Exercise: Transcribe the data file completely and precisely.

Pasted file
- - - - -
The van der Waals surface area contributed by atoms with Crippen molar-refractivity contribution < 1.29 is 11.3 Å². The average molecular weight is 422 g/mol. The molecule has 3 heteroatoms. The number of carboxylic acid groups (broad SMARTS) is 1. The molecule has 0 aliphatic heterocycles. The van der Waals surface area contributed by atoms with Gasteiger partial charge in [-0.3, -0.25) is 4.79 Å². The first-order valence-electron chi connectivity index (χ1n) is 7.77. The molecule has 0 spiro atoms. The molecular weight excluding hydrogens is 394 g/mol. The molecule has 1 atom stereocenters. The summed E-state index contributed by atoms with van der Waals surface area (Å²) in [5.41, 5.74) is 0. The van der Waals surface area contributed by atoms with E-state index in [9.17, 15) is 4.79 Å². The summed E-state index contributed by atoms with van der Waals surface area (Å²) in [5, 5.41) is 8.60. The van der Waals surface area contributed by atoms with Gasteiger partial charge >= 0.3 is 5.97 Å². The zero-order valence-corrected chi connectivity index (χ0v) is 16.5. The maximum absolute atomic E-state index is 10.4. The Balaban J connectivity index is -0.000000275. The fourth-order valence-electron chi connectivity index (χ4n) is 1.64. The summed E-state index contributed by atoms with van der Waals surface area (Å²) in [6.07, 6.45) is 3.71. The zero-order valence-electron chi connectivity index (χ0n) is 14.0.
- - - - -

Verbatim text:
The van der Waals surface area contributed by atoms with Crippen molar-refractivity contribution < 1.29 is 11.3 Å². The average molecular weight is 422 g/mol. The molecule has 3 heteroatoms. The number of carboxylic acid groups (broad SMARTS) is 1. The molecule has 0 aliphatic heterocycles. The van der Waals surface area contributed by atoms with Gasteiger partial charge in [-0.3, -0.25) is 4.79 Å². The first-order valence-electron chi connectivity index (χ1n) is 7.77. The molecule has 0 spiro atoms. The molecular weight excluding hydrogens is 394 g/mol. The molecule has 1 atom stereocenters. The summed E-state index contributed by atoms with van der Waals surface area (Å²) in [5.41, 5.74) is 0. The van der Waals surface area contributed by atoms with E-state index in [9.17, 15) is 4.79 Å². The summed E-state index contributed by atoms with van der Waals surface area (Å²) in [5, 5.41) is 8.60. The van der Waals surface area contributed by atoms with Gasteiger partial charge >= 0.3 is 5.97 Å². The zero-order valence-corrected chi connectivity index (χ0v) is 16.5. The maximum absolute atomic E-state index is 10.4. The Balaban J connectivity index is -0.000000275. The fourth-order valence-electron chi connectivity index (χ4n) is 1.64. The summed E-state index contributed by atoms with van der Waals surface area (Å²) in [6.07, 6.45) is 3.71. The zero-order valence-electron chi connectivity index (χ0n) is 14.0.